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Making a Non-White America

Making a Non-White America: Californians Coloring outside Ethnic Lines, 1925-1955

Allison Varzally
Copyright Date: 2008
Edition: 1
Pages: 318
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  • Book Info
    Making a Non-White America
    Book Description:

    What happens in a society so diverse that no ethnic group can call itself the majority? Exploring a question that has profound relevance for the nation as a whole, this study looks closely at eclectic neighborhoods in California where multiple minorities constituted the majority during formative years of the twentieth century. In a lively account, woven throughout with vivid voices and experiences drawn from interviews, ethnic newspapers, and memoirs, Allison Varzally examines everyday interactions among the Asian, Mexican, African, Native, and Jewish Americans, and others who lived side by side. What she finds is that in shared city spaces across California, these diverse groups mixed and mingled as students, lovers, worshippers, workers, and family members and, along the way, expanded and reconfigured ethnic and racial categories in new directions.

    eISBN: 978-0-520-94127-4
    Subjects: History

Table of Contents

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  1. Front Matter
    (pp. i-vi)
  2. Table of Contents
    (pp. vii-viii)
  3. List of Illustrations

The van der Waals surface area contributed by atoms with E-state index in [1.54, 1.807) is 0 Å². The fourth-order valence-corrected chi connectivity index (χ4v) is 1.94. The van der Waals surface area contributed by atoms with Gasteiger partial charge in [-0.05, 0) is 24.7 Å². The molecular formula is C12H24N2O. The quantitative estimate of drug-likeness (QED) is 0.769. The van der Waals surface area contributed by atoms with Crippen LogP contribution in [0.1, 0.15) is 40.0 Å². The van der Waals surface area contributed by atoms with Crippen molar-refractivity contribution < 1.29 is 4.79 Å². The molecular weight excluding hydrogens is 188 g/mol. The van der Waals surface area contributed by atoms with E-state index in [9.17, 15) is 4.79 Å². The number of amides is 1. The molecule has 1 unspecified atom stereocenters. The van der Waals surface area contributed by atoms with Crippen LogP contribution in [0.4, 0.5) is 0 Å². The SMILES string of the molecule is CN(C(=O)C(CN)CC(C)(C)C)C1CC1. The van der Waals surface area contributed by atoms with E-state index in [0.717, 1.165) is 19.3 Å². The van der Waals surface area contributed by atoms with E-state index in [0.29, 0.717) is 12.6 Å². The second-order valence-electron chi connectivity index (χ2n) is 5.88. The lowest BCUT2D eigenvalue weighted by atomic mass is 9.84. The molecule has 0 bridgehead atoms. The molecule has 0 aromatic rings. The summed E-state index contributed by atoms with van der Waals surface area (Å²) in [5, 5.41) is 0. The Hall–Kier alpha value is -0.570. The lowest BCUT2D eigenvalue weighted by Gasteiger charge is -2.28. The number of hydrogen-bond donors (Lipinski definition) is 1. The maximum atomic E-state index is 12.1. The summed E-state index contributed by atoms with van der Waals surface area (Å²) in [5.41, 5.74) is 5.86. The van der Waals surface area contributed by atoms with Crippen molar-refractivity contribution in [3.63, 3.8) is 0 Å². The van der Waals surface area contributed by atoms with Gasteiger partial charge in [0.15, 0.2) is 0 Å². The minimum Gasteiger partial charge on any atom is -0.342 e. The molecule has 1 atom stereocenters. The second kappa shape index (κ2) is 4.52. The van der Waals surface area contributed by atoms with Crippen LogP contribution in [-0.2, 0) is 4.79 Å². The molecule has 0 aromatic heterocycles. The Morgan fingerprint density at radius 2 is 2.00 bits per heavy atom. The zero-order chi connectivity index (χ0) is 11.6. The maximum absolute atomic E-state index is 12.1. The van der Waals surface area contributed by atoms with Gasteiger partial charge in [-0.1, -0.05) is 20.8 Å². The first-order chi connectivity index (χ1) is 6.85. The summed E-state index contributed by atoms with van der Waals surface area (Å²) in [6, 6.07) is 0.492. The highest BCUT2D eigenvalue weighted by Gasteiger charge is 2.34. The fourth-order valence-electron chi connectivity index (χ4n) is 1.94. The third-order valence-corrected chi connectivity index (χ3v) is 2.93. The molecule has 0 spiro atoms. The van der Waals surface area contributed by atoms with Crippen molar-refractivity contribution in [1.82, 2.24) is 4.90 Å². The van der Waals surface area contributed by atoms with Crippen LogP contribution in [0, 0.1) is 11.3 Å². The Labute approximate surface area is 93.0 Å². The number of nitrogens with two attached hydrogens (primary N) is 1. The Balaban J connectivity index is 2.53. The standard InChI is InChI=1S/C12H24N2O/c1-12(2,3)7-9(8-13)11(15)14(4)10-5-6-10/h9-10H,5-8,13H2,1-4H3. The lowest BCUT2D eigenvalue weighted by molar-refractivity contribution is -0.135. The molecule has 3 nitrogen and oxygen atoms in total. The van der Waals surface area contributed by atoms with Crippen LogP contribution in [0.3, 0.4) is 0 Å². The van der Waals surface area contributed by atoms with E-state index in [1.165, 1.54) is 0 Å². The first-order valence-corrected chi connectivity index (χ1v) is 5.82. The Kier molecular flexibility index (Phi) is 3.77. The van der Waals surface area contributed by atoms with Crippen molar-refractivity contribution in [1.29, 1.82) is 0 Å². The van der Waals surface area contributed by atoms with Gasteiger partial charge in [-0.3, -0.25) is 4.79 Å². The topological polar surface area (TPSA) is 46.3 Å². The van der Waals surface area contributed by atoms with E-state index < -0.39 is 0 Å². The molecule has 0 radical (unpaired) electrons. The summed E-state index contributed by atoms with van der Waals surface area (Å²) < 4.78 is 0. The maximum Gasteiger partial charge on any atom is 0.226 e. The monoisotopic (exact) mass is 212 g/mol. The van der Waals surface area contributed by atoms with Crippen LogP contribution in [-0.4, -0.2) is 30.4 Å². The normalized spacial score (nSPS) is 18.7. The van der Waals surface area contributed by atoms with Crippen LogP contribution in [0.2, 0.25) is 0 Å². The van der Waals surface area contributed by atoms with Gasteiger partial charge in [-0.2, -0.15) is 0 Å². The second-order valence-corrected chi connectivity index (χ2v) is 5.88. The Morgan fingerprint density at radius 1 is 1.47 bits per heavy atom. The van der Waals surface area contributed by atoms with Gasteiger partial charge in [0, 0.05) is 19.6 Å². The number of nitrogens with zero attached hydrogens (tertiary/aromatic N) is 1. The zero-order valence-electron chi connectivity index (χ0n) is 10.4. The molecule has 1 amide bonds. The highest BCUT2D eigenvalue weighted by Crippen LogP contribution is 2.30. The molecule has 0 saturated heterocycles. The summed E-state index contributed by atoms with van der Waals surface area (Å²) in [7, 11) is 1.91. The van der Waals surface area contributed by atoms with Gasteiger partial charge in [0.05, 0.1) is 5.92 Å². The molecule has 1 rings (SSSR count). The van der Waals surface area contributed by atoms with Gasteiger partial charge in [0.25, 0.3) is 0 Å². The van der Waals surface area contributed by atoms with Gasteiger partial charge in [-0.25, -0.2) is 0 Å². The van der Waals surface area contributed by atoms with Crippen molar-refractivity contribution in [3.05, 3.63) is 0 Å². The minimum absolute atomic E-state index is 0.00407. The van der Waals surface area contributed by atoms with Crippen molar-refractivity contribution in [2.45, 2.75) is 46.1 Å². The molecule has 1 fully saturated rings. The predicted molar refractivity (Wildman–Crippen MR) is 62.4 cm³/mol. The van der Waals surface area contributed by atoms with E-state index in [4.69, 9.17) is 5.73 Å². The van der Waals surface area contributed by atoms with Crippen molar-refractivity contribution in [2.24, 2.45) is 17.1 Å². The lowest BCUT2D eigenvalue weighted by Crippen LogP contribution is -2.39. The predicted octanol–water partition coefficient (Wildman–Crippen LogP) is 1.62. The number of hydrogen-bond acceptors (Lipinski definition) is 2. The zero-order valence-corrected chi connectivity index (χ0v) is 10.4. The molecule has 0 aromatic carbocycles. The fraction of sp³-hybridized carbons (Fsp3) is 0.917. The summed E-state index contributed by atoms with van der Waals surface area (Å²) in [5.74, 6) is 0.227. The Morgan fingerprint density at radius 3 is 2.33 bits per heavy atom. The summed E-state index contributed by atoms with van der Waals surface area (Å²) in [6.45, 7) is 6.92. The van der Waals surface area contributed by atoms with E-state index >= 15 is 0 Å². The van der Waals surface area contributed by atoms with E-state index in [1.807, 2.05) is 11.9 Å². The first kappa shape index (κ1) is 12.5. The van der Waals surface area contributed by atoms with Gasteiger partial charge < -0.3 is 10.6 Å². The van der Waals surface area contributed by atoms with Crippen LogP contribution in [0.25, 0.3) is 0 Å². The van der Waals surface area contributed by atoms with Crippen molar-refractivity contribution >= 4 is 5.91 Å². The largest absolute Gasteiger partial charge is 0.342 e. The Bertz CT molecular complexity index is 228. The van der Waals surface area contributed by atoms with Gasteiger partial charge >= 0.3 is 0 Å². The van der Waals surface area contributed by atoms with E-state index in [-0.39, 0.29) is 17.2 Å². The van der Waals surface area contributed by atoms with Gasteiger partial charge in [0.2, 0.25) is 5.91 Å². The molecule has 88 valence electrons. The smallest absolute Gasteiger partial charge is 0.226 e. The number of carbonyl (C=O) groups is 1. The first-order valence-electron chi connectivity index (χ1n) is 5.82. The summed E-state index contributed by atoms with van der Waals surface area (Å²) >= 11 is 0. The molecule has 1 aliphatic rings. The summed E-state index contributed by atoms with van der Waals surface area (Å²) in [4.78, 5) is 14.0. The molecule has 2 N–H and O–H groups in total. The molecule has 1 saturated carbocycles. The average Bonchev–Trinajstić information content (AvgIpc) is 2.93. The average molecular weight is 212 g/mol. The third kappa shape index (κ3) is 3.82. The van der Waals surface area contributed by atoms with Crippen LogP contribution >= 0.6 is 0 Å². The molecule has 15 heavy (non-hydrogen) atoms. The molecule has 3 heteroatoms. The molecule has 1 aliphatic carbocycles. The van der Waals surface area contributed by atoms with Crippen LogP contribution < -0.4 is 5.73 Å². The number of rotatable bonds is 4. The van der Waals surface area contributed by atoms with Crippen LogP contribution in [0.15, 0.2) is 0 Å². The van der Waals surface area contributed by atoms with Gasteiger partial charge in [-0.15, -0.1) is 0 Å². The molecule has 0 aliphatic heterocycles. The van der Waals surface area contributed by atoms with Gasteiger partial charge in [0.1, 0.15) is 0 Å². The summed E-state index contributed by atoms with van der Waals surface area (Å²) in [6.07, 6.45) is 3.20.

(pp. ix-x)
  4. Acknowledgments
    (pp. xi-xiv)
  5. Introduction
    (pp. 1-14)

    Young Oak Kim, the son of Korean immigrants, recalled sharing city streets, playgrounds, and schools with “Chinese, Japanese, Italians, Mexicans, Jews, and affluent Caucasians” in Los Angeles in the 1930s and early 1940s. Estimating that no more than a handful of Korean families occupied the neighborhood, Kim related how, “right from the beginning, I had to learn to get along with everybody. I learned to get along with Caucasians as well as . . . I had a lot of Japanese friends, as well as Chinese friends.” When an interviewer asked him about racial tensions in the period, Kim insisted...

  6. CHAPTER 1 California Crossroads
    (pp. 15-45)

    “Like many other small villages in the wild, majestic mountains of the Sierra Madre de Nayarit, my pueblo was a hideaway,” Ernesto Galarza wrote of Jalcocotán, Mexico, his birthplace. As a result of economic and political instabilities wrought by the Mexican Revolution and capitalist expansion, however, this hideaway ceased to be a refuge. Seeking work and safety, the Galarzas and other peasant families began a series of migrations that would carry them across the Mexico-U.S. border. Passing through Tepic, Mazatlán, Nogales, and Tucson, the Galarzas finally reached Sacramento. They settled into the “Lower Sacramento . . . the quarter that...

  7. CHAPTER 2 Young Travelers
    (pp. 46-79)

    Born in 1912, Dora Yum Kim grew up in San Francisco’s Chinatown, where her parents operated a pool hall frequented by single Chinese, Filipino, and Korean men. Despite the ethnic differences among the men, Dora remembered the district as a space where “you never thought about nationality” because “we were all Orientals to Americans, and we were all just here together.” Her own social and cultural choices reinforced her view of inter-Asian harmony during the 1920s and 1930s. She befriended local Chinese and Japanese Americans from whom she learned of new foods, games, celebrations, and vocabulary. Yum Kim learned from...